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    Yes, a clip on tuner should be fine for adjusting intonation. I usually check open, 12th fret, and 12th fret harmonic. Get them all to match with a clip on (or most any other reasonably accurate tuner) and you are usually going to have very good results. Is it possible to get it better with a more expensive tuner and more points of reference? Maybe, but not a lot. Like any high end gear, you can reach a point of diminishing returns pretty quickly. Even the cheapest modern tuners are very good.

    Once I have done the basic adjustment, I will often check more notes, and they are usually pretty darn close. If I see a trend sharp or flat (especially above 12) I might fine tune things a tad more, but it usually doesn't take much further adjustment at that point. Remember that every adjustment for any individual note will effect everything else, so sometimes it comes down to minimizing the problems across all notes, rather than getting full scale perfection all the way up the neck which may not even be possible on many instruments.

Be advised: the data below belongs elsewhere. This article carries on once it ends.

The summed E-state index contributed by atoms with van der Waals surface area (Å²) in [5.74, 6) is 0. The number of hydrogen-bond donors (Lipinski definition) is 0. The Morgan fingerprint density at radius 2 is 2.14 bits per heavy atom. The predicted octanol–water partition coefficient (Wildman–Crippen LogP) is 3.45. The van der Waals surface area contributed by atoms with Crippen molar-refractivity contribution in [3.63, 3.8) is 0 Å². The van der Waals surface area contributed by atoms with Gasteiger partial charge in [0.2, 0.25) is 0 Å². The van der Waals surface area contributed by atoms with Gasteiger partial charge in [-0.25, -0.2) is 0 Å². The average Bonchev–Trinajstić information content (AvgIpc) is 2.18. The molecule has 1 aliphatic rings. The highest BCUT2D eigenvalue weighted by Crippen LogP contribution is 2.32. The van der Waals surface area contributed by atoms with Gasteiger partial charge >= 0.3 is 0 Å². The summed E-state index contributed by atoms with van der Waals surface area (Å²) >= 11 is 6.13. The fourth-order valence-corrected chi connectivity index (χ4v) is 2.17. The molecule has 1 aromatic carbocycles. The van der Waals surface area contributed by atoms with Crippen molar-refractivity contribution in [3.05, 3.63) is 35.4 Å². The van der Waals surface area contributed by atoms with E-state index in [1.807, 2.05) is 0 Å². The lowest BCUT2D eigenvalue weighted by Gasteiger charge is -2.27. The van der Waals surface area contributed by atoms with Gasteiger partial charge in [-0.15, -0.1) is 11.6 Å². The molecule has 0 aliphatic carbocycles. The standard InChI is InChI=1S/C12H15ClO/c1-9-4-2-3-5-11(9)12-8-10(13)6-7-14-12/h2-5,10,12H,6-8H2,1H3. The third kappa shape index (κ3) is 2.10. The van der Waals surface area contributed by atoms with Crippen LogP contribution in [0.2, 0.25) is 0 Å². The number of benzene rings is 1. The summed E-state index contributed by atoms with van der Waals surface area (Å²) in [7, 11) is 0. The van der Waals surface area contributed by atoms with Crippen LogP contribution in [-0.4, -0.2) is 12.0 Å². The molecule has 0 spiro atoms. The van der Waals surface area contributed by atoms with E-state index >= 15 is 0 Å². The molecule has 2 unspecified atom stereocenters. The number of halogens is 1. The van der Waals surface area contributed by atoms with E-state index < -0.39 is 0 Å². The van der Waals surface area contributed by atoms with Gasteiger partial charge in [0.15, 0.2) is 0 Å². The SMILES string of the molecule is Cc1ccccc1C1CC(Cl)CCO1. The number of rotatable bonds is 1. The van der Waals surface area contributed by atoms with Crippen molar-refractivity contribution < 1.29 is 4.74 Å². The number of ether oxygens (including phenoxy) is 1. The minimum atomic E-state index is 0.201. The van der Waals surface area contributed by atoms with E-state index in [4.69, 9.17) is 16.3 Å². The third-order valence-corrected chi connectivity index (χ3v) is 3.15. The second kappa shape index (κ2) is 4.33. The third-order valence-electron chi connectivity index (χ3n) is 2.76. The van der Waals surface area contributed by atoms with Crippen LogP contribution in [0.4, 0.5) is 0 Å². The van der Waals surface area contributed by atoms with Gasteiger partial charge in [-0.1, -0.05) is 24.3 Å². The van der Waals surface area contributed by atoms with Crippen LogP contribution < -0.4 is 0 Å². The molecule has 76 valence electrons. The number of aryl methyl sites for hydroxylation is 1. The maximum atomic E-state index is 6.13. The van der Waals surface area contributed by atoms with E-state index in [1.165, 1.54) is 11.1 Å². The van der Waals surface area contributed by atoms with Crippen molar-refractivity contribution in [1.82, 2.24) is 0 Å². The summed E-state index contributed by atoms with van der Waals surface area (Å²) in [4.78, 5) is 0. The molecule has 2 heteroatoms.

16. rotorhead

    rotorhead Well-Known Member

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    You could try the direct route and just ask the person if they're any good because you don't have the time or money to waste. Plug in words like "relief", "intonation" and things like that. If the person has a blank look on their face, it's on to the next one.
     
  17. alex1fly

    alex1fly Member

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    Oh yeah. The guy I'm taking to to knows his stuff and I've been pleased with a couple other setups. I don't think he does refrets and I'm not sure about rolling the fingerboard. Those areas are somewhat mysterious for me as well beyond reading stuff online.